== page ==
Digital Editions DissectedJuly 9, 2007
For those following developments in ebooks and associated technologies, a good discussion has been taking place at , where Dan Visel of Adobe’s ebook reader software. Among the usability and functionality issues he raises are concerns about PDF display consistency and quality:
Digital Editions is clearly built around a different PDF rendering engine than the rest of Adobe’s software. (The FAQ explains that this engine was designed to be used on cellphones.) Image quality is noticeably worse than in Acrobat or Preview. Text is poorly aliased, and spacing between characters seems to be off for some fonts at some zoom levels. Graphics are notably grainy, and weird rendering artifacts sometimes show up.
Worse, the software apparently introduces compatibility issues, undermining one of the principal advantages of the format:
[…] one of Adobe’s chief selling points of PDF as a format has been that a PDF will look the same on every machine in every viewer. Not this one. Adobe offers sample PDFs for download at their Digital Editions website […] which are similarly perplexing. Although these appear to be ordinary PDFs (with no restrictions), they don’t behave like regular PDFs. They can’t be opened in any PDF viewer that’s not Digital Editions. Preview shows only blank pages; opening them in the current Adobe Reader takes you to a webpage where you can download Digital Editions; and opening them in an older version of Acrobat brings up a message asking whether I’d like to learn more about documents protected with Adobe DRM. Clicking yes takes me to a pre-Digital Editions Adobe ebooks page. PDFs have become popular because they can be used in a variety of ways across a variety of platforms. This seems like a significant step backwards for Adobe: interoperability is taking a back seat to DRM.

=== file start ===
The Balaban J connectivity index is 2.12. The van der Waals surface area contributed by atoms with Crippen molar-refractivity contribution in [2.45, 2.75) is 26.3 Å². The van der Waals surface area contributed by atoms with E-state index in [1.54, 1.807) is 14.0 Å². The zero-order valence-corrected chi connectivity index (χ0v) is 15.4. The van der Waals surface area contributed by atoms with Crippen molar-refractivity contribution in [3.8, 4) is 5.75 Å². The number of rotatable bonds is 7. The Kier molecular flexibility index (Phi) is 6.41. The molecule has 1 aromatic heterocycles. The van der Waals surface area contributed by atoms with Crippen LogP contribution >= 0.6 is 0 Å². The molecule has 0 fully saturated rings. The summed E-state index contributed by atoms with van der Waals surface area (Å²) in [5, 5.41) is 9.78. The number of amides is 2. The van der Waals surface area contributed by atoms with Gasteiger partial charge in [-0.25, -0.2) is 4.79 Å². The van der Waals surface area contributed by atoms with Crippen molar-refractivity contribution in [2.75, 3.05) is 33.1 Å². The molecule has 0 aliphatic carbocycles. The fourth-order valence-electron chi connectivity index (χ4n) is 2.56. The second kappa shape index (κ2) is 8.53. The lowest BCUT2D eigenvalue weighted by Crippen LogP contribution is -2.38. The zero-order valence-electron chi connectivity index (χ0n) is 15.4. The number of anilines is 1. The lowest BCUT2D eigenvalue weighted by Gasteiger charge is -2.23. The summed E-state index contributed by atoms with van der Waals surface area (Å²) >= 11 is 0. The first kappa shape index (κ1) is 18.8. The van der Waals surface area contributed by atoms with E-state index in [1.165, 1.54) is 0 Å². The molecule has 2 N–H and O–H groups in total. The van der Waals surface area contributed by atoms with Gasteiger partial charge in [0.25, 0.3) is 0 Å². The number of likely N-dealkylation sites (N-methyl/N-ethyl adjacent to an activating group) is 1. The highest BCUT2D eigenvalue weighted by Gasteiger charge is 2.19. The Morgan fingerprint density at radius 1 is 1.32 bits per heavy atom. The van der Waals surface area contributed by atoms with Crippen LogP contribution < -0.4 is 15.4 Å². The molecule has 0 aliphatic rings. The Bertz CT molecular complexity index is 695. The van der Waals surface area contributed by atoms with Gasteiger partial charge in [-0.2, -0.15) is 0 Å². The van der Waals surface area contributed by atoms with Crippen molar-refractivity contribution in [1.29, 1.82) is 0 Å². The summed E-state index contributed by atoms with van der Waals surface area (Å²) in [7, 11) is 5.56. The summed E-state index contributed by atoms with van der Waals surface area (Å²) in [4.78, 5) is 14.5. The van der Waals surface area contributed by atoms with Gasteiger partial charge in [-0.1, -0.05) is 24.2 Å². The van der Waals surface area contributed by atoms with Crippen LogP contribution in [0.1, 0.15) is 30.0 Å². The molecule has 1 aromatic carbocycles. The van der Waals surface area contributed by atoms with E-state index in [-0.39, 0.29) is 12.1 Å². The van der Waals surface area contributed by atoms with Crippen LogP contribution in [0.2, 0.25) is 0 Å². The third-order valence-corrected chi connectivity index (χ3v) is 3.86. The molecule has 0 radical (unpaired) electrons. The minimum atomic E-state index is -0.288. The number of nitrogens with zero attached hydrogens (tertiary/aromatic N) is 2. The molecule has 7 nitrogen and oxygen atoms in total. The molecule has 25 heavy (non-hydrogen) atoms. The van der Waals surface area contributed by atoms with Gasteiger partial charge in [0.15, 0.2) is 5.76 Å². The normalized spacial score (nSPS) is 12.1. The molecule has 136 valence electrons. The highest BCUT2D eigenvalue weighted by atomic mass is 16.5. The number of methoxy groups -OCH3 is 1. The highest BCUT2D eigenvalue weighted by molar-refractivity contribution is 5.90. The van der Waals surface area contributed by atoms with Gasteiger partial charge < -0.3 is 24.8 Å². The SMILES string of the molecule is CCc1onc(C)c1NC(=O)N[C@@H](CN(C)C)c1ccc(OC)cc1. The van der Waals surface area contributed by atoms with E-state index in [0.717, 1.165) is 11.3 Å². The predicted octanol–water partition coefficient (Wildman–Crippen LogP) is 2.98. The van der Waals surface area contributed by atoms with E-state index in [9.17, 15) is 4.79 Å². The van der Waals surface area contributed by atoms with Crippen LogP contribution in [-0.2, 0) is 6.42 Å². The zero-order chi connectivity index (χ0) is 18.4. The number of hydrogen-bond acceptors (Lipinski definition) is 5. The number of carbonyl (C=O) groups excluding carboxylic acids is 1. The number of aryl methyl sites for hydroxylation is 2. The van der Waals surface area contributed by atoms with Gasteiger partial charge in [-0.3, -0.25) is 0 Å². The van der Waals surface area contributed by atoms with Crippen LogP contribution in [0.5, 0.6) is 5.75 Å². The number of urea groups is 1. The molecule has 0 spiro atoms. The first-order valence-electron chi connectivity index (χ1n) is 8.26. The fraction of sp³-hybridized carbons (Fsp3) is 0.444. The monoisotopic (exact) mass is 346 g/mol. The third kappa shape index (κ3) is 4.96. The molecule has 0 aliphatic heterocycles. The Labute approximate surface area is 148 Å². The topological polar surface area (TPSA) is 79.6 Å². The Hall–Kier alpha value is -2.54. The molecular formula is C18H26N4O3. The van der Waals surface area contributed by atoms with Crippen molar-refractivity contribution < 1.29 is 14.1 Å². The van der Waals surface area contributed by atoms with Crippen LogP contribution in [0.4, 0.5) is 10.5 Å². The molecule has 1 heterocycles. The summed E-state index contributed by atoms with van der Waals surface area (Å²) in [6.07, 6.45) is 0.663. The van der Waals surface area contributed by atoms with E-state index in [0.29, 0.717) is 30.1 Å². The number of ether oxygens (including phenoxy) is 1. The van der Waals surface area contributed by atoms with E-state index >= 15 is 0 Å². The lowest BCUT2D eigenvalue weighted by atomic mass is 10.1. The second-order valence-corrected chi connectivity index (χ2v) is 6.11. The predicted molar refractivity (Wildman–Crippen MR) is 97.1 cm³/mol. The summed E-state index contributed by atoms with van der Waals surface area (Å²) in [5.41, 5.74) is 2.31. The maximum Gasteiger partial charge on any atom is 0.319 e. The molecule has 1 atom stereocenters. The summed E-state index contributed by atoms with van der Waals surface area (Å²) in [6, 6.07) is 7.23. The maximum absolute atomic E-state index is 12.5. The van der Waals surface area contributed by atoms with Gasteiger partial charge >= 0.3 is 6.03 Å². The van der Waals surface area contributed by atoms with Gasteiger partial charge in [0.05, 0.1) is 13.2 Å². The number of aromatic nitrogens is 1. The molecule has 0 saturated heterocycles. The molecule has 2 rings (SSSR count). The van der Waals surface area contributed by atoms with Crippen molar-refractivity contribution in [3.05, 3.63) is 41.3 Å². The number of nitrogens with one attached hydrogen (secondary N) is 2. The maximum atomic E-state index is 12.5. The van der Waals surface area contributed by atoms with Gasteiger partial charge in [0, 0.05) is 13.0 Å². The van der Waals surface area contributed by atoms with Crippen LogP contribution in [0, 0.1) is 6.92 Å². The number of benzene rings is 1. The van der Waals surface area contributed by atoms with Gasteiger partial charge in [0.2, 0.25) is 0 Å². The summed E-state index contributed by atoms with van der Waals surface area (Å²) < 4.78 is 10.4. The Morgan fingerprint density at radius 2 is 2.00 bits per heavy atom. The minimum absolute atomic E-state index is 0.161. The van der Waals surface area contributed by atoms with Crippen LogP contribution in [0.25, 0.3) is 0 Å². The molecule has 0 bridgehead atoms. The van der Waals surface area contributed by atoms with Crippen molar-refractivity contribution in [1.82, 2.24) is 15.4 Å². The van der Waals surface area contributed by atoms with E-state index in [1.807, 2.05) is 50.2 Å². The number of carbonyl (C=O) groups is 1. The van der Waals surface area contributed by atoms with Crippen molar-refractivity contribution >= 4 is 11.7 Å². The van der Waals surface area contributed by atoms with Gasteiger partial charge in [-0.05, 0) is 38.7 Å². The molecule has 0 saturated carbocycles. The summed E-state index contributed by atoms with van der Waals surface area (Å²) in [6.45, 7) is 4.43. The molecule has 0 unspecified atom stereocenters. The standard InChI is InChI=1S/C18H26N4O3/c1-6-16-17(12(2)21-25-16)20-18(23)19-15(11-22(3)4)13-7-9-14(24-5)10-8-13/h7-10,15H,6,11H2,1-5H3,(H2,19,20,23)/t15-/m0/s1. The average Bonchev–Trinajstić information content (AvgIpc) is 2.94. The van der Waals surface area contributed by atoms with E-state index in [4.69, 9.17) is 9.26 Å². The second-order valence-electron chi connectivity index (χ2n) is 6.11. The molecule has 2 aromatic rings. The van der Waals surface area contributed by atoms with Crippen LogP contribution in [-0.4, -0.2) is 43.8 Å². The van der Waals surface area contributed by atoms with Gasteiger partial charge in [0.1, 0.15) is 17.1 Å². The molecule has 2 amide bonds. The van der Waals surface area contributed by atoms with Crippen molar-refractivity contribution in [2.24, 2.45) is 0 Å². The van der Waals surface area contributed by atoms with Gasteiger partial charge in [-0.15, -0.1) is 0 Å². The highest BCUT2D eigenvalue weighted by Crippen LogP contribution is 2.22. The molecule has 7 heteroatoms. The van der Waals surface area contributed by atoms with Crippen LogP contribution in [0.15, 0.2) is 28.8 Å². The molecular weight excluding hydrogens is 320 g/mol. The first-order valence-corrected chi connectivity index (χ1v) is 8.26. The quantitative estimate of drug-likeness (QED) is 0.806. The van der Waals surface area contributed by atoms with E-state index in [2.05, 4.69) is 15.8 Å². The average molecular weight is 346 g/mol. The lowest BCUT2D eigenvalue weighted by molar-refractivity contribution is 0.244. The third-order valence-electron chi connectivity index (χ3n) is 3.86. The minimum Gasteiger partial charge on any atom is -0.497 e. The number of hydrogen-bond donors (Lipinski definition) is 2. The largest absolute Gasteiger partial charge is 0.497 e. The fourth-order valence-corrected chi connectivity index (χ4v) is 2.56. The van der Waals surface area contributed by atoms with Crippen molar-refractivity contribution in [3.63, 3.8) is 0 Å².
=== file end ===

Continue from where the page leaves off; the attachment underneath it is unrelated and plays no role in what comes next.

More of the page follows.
This is a deal-breaker for me, at least for Digital Edition’s current incarnation. If I can’t count on the software to render PDFs properly, or if it introduces compatibility problems with the mainstream Adobe Reader, then it only further fragments the already confusing and poorly-standardized market for ebooks.
[…] we have a lot of work to do (it is, after all, a 1.0 product). Of course one can’t expect everything in a 3MB download that the much larger Adobe Reader can deliver. But you *can* expect quality levels of images and typography for both PDF & EPUB that are much improved in future versions.
Notably missing from the response, however, was any statement about the interoperability issues among flavors of PDF. As a designer whose is closely tied to Adobe’s decisions on the format, I’m left feeling uncertain about where the standard is really going.